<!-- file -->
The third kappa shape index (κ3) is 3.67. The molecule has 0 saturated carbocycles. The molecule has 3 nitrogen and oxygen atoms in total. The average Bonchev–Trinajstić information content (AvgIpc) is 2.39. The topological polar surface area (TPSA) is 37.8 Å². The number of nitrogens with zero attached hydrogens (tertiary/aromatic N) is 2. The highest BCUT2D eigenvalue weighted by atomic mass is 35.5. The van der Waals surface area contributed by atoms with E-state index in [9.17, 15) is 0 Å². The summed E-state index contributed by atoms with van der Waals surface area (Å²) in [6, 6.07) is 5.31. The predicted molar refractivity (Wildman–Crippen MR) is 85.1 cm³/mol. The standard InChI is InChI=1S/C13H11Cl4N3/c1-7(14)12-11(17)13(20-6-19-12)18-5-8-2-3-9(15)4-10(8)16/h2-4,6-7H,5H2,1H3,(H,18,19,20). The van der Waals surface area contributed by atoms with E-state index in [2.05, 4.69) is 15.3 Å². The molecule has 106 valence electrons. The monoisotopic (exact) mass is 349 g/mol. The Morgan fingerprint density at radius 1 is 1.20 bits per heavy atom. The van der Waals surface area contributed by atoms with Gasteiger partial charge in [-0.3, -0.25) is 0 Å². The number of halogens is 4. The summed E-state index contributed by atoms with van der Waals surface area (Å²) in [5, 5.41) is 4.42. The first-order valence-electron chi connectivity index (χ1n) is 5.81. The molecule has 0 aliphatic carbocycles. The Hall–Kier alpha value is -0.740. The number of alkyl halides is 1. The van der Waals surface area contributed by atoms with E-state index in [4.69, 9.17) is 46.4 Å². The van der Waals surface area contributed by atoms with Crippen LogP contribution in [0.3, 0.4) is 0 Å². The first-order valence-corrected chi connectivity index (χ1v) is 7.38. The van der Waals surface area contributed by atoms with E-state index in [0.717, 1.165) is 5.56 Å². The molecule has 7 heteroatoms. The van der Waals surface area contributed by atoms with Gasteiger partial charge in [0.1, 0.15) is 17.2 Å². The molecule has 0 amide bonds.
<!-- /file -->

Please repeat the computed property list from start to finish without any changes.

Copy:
The third kappa shape index (κ3) is 3.67. The molecule has 0 saturated carbocycles. The molecule has 3 nitrogen and oxygen atoms in total. The average Bonchev–Trinajstić information content (AvgIpc) is 2.39. The topological polar surface area (TPSA) is 37.8 Å². The number of nitrogens with zero attached hydrogens (tertiary/aromatic N) is 2. The highest BCUT2D eigenvalue weighted by atomic mass is 35.5. The van der Waals surface area contributed by atoms with E-state index in [9.17, 15) is 0 Å². The summed E-state index contributed by atoms with van der Waals surface area (Å²) in [6, 6.07) is 5.31. The predicted molar refractivity (Wildman–Crippen MR) is 85.1 cm³/mol. The standard InChI is InChI=1S/C13H11Cl4N3/c1-7(14)12-11(17)13(20-6-19-12)18-5-8-2-3-9(15)4-10(8)16/h2-4,6-7H,5H2,1H3,(H,18,19,20). The van der Waals surface area contributed by atoms with E-state index in [2.05, 4.69) is 15.3 Å². The molecule has 106 valence electrons. The monoisotopic (exact) mass is 349 g/mol. The Morgan fingerprint density at radius 1 is 1.20 bits per heavy atom. The van der Waals surface area contributed by atoms with Gasteiger partial charge in [-0.3, -0.25) is 0 Å². The number of halogens is 4. The summed E-state index contributed by atoms with van der Waals surface area (Å²) in [5, 5.41) is 4.42. The first-order valence-electron chi connectivity index (χ1n) is 5.81. The molecule has 0 aliphatic carbocycles. The Hall–Kier alpha value is -0.740. The number of alkyl halides is 1. The van der Waals surface area contributed by atoms with E-state index in [4.69, 9.17) is 46.4 Å². The van der Waals surface area contributed by atoms with Crippen LogP contribution in [0.3, 0.4) is 0 Å². The first-order valence-corrected chi connectivity index (χ1v) is 7.38. The van der Waals surface area contributed by atoms with E-state index in [0.717, 1.165) is 5.56 Å². The molecule has 7 heteroatoms. The van der Waals surface area contributed by atoms with Gasteiger partial charge in [0.1, 0.15) is 17.2 Å². The molecule has 0 amide bonds.